ADVERTISEMENT

Union Pacific is going ahead with $25 million in rail yard upgrades

  • Article by: Libor Jany
  • Star Tribune
  • June 7, 2014 - 9:04 PM

Union Pacific Railroad Co. is steaming ahead with a $25 million plan to upgrade its rail yard in South St. Paul after receiving the City Council’s blessing.

The city last week signed a memorandum of understanding with the rail company to “set forth their mutual understandings, to establish processes to address community concerns and to facilitate the negotiation of certain binding agreements,” the agreement read in part. Union Pacific also agreed to provide hazardous materials response training to some of the city’s first responders. The company would build or extend tracks within the existing freight yard along the Mississippi River, according to regional spokesman Mark Davis.

Davis said the improvements would “increase the movements of trains” and give them more fluidity within the rail yard.

The project is in its “intermediate design phase,” he said, with no clear timetable for when construction could begin.

Since the construction would be taking place on its own property, Union Pacific will not have to buy or lease any land from the city or private businesses but has agreed to give South St. Paul continued access to Kaposia Landing, where the city is building a park.

Some officials also expressed concern about the transportation of crude oil through the city, but Union Pacific officials assured them that most of the trains passing through South St. Paul were hauling sand for regional fracking operations.

“In terms of directly impinging on the operations of the railroad, the city does not have a lot of direct authority. That is considered a matter of interstate commerce and is regulated at the federal level. However, there are a number of ways, a number of areas that we do need cooperation, collaboration,” City Administrator Stephen King said at the June 2 council meeting. “Out of that conversation that we had over months, we developed an understanding and promises of accommodation in several areas.”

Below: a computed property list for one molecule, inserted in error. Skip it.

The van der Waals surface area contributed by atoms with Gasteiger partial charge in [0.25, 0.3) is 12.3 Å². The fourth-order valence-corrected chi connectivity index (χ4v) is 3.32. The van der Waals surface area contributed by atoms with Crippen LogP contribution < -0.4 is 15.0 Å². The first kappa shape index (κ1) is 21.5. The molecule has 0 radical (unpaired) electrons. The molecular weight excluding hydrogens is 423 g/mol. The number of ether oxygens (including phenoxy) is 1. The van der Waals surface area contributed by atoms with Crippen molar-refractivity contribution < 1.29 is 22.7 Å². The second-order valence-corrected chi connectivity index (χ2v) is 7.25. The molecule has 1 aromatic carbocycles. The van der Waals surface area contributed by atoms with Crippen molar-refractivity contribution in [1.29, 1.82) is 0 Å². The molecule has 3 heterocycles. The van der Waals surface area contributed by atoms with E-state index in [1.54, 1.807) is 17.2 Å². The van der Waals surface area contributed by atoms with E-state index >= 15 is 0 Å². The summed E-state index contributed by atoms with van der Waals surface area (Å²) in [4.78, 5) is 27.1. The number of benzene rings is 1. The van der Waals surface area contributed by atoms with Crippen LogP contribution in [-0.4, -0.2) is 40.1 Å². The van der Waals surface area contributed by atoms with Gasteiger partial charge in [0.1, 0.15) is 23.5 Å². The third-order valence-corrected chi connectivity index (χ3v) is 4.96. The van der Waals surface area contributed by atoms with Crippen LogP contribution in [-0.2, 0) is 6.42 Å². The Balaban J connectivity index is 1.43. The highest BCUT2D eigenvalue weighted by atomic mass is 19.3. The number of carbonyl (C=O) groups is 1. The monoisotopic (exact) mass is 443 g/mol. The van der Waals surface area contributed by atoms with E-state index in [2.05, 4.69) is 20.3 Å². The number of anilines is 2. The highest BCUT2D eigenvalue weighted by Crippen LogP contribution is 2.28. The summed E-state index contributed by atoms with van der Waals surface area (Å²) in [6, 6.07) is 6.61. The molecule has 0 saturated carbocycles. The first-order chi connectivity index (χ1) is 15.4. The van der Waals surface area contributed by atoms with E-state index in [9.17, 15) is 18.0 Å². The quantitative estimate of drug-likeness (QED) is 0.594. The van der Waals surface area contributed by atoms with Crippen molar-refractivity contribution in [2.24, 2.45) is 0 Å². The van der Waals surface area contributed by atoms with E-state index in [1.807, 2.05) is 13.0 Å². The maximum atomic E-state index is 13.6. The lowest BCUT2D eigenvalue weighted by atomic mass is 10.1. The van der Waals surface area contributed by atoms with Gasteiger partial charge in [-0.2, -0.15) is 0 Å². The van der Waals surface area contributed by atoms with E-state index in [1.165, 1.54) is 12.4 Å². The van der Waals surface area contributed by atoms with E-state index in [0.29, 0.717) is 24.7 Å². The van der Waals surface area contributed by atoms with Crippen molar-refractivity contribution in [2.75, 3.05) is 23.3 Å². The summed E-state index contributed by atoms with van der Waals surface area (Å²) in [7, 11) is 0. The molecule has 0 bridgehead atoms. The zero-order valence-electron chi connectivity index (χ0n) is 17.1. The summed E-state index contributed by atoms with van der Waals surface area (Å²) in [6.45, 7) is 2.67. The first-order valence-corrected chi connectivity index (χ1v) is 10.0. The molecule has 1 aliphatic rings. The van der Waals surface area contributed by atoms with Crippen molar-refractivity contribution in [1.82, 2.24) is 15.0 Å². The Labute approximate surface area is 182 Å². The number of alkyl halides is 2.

The reaction to the rail yard proposal from neighboring communities was hopeful.

Tom Link, Inver Grove Heights’ community development director, said he was hopeful that the improvements would cut down on rail traffic through the city since Union Pacific “might not store as many trains on the line in Inver Grove Heights.”

“Sometimes the trains will stop and will kind of wait on the rail line that goes through Inver Grove Heights, so the increased capacity in the rail yard will hopefully reduce that,” Link said.

The project would extend six tracks by 4,000 feet each and the “north switching lead” by 3,000 feet, build two new 1,500-foot tracks and add a 8,600-foot bypass track, Davis said. A later phase of the work would construct a 4,000-foot bypass track.

Union Pacific has invested about $4.1 billion in infrastructure improvements in its facilities across the country, company officials said.

Davis said that in coming up with its rail yard improvement plan, the company recognized the vital role the railroads have played in the city’s history, dating back to the days when South St. Paul was a major livestock market.

Libor Jany • 651-925-5033 Twitter: @StribJany

© 2014 Star Tribune